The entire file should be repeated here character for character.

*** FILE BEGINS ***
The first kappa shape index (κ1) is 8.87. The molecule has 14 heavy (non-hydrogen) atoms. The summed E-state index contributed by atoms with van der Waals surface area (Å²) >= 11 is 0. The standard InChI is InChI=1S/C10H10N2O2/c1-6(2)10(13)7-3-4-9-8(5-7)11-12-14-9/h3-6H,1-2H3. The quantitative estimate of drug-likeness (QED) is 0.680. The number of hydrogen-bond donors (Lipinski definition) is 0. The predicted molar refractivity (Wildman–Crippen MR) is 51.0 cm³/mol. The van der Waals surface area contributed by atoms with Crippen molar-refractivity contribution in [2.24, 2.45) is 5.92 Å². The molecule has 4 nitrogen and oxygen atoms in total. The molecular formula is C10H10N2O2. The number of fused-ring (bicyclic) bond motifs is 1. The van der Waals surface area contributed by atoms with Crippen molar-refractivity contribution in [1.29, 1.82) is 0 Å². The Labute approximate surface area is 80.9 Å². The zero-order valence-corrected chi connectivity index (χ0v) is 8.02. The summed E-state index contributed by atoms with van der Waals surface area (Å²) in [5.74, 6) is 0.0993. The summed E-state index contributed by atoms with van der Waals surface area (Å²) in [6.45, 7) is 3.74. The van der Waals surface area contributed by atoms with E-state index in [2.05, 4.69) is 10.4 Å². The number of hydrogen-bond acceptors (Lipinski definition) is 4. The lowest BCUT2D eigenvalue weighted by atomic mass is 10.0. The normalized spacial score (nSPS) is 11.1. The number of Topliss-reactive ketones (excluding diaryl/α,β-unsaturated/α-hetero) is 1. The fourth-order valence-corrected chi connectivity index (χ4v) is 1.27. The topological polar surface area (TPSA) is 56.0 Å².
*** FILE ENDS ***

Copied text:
The first kappa shape index (κ1) is 8.87. The molecule has 14 heavy (non-hydrogen) atoms. The summed E-state index contributed by atoms with van der Waals surface area (Å²) >= 11 is 0. The standard InChI is InChI=1S/C10H10N2O2/c1-6(2)10(13)7-3-4-9-8(5-7)11-12-14-9/h3-6H,1-2H3. The quantitative estimate of drug-likeness (QED) is 0.680. The number of hydrogen-bond donors (Lipinski definition) is 0. The predicted molar refractivity (Wildman–Crippen MR) is 51.0 cm³/mol. The van der Waals surface area contributed by atoms with Crippen molar-refractivity contribution in [2.24, 2.45) is 5.92 Å². The molecule has 4 nitrogen and oxygen atoms in total. The molecular formula is C10H10N2O2. The number of fused-ring (bicyclic) bond motifs is 1. The van der Waals surface area contributed by atoms with Crippen molar-refractivity contribution in [1.29, 1.82) is 0 Å². The Labute approximate surface area is 80.9 Å². The zero-order valence-corrected chi connectivity index (χ0v) is 8.02. The summed E-state index contributed by atoms with van der Waals surface area (Å²) in [5.74, 6) is 0.0993. The summed E-state index contributed by atoms with van der Waals surface area (Å²) in [6.45, 7) is 3.74. The van der Waals surface area contributed by atoms with E-state index in [2.05, 4.69) is 10.4 Å². The number of hydrogen-bond acceptors (Lipinski definition) is 4. The lowest BCUT2D eigenvalue weighted by atomic mass is 10.0. The normalized spacial score (nSPS) is 11.1. The number of Topliss-reactive ketones (excluding diaryl/α,β-unsaturated/α-hetero) is 1. The fourth-order valence-corrected chi connectivity index (χ4v) is 1.27. The topological polar surface area (TPSA) is 56.0 Å².